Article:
21.Luo, G., Ivics, Z., Izsvak, Z., and Bradley, A. (1998) Chromosomal transposition of a Tc1/mariner-like element in mouse embryonic stem cells, Proc. Natl. Acad. Sci. USA, 95, 10769-10773.
22.Orban, T. I., Apati, A., Nemeth, A., Varga, N., Krizsik, V., Schamberger, A., Szebenyi, K., Erdei, Z., Varady, G., Karaszi, E., Homolya, L., Nemet, K., Gocza, E., Miskey, C., Mates, L., Ivics, Z., Izsvak, Z., and Sarkadi, B. (2009) Applying a “double-feature” promoter to identify cardiomyocytes differentiated from human embryonic stem cells following transposon-based gene delivery, Stem Cells, 27, 1077-1087.
23.Hacein-Bey-Abina, S., Von Kalle, C., Schmidt, M., Le Deist, F., Wulffraat, N., McIntyre, E., Radford, I., Villeval, J. L., Fraser, C. C., Cavazzana-Calvo, M., and Fischer, A. (2003) A serious adverse event after successful gene therapy for X-linked severe combined immunodeficiency, N. Engl. J. Med., 348, 255-256.
24.Rothstein, R. J. (1983) One-step gene disruption in yeast, Methods Enzymol., 101, 202-211.
25.Scherer, S., and Davis, R. W. (1979) Replacement of chromosome segments with altered DNA sequences constructed in vitro, Proc. Natl. Acad. Sci. USA, 76, 4951-4955.
26.Capecchi, M. R. (2005) Gene targeting in mice: functional analysis of the mammalian genome for the twenty-first century, Nat. Rev. Genet., 6, 507-512.
27.Capecchi, M. R. (1989) Altering the genome by homologous recombination, Science, 244, 1288-1292.
28.Mansour, S. L., Thomas, K. R., and Capecchi, M. R. (1988) Disruption of the proto-oncogene int-2 in mouse embryo-derived stem cells: a general strategy for targeting mutations to non-selectable genes, Nature, 336, 348-352.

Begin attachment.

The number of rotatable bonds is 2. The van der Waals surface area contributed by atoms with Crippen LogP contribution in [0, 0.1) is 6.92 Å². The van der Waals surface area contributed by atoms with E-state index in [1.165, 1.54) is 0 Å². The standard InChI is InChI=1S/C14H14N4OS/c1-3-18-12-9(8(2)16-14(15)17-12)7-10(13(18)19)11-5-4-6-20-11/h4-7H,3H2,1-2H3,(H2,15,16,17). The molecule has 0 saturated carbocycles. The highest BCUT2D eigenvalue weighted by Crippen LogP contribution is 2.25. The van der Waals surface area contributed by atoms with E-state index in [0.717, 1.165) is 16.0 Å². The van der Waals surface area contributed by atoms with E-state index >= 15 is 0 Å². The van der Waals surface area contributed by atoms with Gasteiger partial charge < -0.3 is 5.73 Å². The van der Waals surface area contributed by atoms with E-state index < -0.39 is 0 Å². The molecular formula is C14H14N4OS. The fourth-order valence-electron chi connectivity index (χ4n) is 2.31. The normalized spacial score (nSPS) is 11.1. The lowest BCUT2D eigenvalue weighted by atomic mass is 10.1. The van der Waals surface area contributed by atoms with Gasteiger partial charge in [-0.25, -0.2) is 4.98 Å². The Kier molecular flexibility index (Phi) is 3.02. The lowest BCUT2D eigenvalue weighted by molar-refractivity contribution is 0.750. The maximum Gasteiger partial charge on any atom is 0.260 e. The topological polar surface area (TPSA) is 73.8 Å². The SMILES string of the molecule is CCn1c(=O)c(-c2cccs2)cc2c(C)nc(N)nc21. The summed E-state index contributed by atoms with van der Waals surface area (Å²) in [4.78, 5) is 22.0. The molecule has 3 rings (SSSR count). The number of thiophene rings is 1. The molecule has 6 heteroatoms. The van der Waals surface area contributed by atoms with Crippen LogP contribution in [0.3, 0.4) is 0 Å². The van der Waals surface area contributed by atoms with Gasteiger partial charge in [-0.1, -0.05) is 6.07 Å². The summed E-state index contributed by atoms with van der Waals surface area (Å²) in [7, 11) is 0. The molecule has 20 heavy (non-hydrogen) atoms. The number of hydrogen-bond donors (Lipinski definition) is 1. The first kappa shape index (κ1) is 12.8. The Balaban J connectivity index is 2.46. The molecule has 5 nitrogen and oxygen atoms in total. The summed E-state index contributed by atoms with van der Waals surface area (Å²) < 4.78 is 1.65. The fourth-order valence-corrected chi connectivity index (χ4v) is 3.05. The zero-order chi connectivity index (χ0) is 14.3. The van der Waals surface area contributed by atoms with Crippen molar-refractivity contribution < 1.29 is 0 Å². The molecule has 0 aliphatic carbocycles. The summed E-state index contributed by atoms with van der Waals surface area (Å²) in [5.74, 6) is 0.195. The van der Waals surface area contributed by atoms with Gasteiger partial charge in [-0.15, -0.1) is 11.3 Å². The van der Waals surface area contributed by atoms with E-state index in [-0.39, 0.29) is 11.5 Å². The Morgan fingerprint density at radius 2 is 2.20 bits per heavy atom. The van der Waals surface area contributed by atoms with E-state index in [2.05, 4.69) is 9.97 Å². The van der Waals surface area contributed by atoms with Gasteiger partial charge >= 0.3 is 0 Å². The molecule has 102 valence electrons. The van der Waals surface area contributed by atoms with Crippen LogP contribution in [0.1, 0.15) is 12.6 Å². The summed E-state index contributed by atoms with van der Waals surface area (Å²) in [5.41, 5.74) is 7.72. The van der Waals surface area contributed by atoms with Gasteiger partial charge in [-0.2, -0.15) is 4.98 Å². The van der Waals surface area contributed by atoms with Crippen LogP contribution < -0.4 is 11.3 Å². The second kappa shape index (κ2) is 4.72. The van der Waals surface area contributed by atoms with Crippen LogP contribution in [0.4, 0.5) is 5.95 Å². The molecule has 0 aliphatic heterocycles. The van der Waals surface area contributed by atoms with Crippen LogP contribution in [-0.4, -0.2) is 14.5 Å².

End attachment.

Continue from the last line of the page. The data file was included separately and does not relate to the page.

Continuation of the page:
29.Vasquez, K. M., Marburger, K., Intody, Z., and Wilson, J. H. (2001) Manipulating the mammalian genome by homologous recombination, Proc. Natl. Acad. Sci. USA, 98, 8403-8410.
30.Latt, S. A. (1981) Sister chromatid exchange formation, Annu. Rev. Genet., 15, 11-55.
31.Youds, J. L., and Boulton, S. J. (2011) The choice in meiosis – defining the factors that influence crossover or non-crossover formation, J. Cell Sci., 124, 501-513.
32.Haber, J. E. (2012) Mating-type genes and MAT switching in Saccharomyces cerevisiae, Genetics, 191, 33-64.
33.Rouet, P., Smih, F., and Jasin, M. (1994) Expression of a site-specific endonuclease stimulates homologous recombination in mammalian cells, Proc. Natl. Acad. Sci. USA, 91, 6064-6068.
34.Smih, F., Rouet, P., Romanienko, P. J., and Jasin, M. (1995) Double-strand breaks at the target locus stimulate gene targeting in embryonic stem cells, Nucleic Acids Res., 23, 5012-5019.
35.Sarbajna, S., and West, S. C. (2014) Holliday junction processing enzymes as guardians of genome stability, Trends Biochem. Sci., 39, 409-419.
36.Rouet, P., Smih, F., and Jasin, M. (1994) Introduction of double-strand breaks into the genome of mouse cells by expression of a rare-cutting endonuclease, Mol. Cell. Biol., 14, 8096-8106.
37.Bibikova, M., Golic, M., Golic, K. G., and Carroll, D. (2002) Targeted chromosomal cleavage and mutagenesis in Drosophila using zinc-finger nucleases, Genetics, 161, 1169-1175.
38.Lieber, M. R. (2010) The mechanism of double-strand DNA break repair by the nonhomologous DNA end-joining pathway, Annu. Rev. Biochem., 79, 181-211.
39.Puchta, H. (2005) The repair of double-strand breaks in plants: mechanisms and consequences for genome evolution, J. Exp. Bot., 56, 1-14.
40.McVey, M., and Lee, S. E. (2008) MMEJ repair of double-strand breaks (director’s cut): deleted sequences and alternative endings, Trends Genet., 24, 529-538.
41.Chin, J. Y., and Glazer, P. M. (2009) Repair of DNA lesions associated with triplex-forming oligonucleotides, Mol. Carcinog., 48, 389-399.
42.Doss, R. M., Marques, M. A., Foister, S., Chenoweth, D. M., and Dervan, P. B. (2006) Programmable oligomers for minor groove DNA recognition, J. Am. Chem. Soc., 128, 9074-9079.